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The new monument in central Srebrenica. Photo: BIRN.
The new monument, which was inaugurated on Monday to coincide with the UN-backed International Day of Peace, has again highlighted the persistent post-war ethnic divisions between Serbs and Bosniaks in the town.
Srebrenica’s mayor, Mladen Grujicic, told BIRN that the municipal assembly had decided to build “a monument that will be universal and with no direct link to victims of the past war”.
“The monument of peace, as they called it, will not be associated with the war at all, it will not serve for laying wreaths or commemorating anything in that sense, but it will serve as a message of peace and coexistence and looking to the future for young people who are yet to come,” Grujicic said.
Grujicic explained that the idea for a neutral monument was inspired by an artwork by a Srebrenica schoolchild.
He added that over the past several years, there have been discussions about Serbs and Bosniaks building “something jointly in terms of suffering” in Srebrenica, but no agreement has ever been reached.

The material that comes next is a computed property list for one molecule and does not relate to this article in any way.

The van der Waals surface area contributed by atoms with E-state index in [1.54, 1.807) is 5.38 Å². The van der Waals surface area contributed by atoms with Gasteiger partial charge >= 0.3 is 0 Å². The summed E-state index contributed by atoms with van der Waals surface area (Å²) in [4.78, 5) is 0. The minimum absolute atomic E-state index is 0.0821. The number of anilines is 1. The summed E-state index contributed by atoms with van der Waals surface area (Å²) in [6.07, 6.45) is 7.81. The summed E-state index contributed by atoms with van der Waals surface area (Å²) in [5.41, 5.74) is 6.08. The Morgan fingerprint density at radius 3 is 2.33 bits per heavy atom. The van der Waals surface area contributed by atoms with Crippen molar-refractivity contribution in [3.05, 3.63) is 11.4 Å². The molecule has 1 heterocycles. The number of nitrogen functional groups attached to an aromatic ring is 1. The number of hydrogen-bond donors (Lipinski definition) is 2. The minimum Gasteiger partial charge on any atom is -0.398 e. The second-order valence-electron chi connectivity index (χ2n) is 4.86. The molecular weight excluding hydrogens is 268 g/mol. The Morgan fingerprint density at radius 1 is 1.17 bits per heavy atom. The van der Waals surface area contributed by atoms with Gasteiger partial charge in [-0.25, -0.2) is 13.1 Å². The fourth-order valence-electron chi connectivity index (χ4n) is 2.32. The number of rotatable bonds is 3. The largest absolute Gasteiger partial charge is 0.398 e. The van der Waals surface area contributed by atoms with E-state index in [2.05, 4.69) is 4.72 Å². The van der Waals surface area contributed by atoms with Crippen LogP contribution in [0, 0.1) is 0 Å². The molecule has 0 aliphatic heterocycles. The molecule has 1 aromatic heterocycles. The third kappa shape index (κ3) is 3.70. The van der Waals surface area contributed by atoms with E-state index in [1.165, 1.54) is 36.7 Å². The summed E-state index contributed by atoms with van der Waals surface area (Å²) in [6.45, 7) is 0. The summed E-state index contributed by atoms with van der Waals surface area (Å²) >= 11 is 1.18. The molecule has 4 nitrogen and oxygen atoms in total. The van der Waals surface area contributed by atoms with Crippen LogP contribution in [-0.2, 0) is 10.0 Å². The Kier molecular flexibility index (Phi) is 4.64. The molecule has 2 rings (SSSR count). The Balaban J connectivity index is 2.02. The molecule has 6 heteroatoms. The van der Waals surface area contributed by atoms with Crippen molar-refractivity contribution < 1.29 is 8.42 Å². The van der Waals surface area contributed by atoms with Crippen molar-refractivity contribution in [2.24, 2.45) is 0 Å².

The Association of Mothers of Srebrenica and Zepa Enclaves, an organisation representing war victims, expressed unhappiness that the monument does not acknowledge the 1995 genocide of Bosniaks by Bosnian Serb forces.
“Sometimes I think how he [Grujicic] can face the Bosniak people at all or say anything considering his… denial of genocide and his own personal minimisation of the victims, and what hypocrisy it is that he is building a monument of peace in Srebrenica,” said Sahida Abdurahmanovic, a member of the association.
Like other Serb political leaders, Grujicic insists that the massacres of Bosniaks did not constitute genocide despite the verdicts of international and Bosnian courts.
So far, 47 individuals have been sentenced to more than 700 years in prison and four life sentences by courts in the former Yugoslavia and in The Hague for crimes against Bosniaks from Srebrenica in July 1995, including Bosnian Serb political leader Radovan Karadzic.
Court verdicts have established that more than 7,000 Bosniak men and boys from Srebrenica were killed and more than 40,000 women, children and elderly people were expelled.
Residents of Srebrenica have divided opinions about the monument, but BIRN found that many did not want to speak about it to media.
One local, Mirnes Zahirovic, said the monument “has brought unrest among an already divided people”.
“The erection of a monument of peace in the town where genocide was committed against Bosniaks … is nothing but a poke in the eye for war victims and [post-war] returnees to Srebrenica,” Zahirovic said.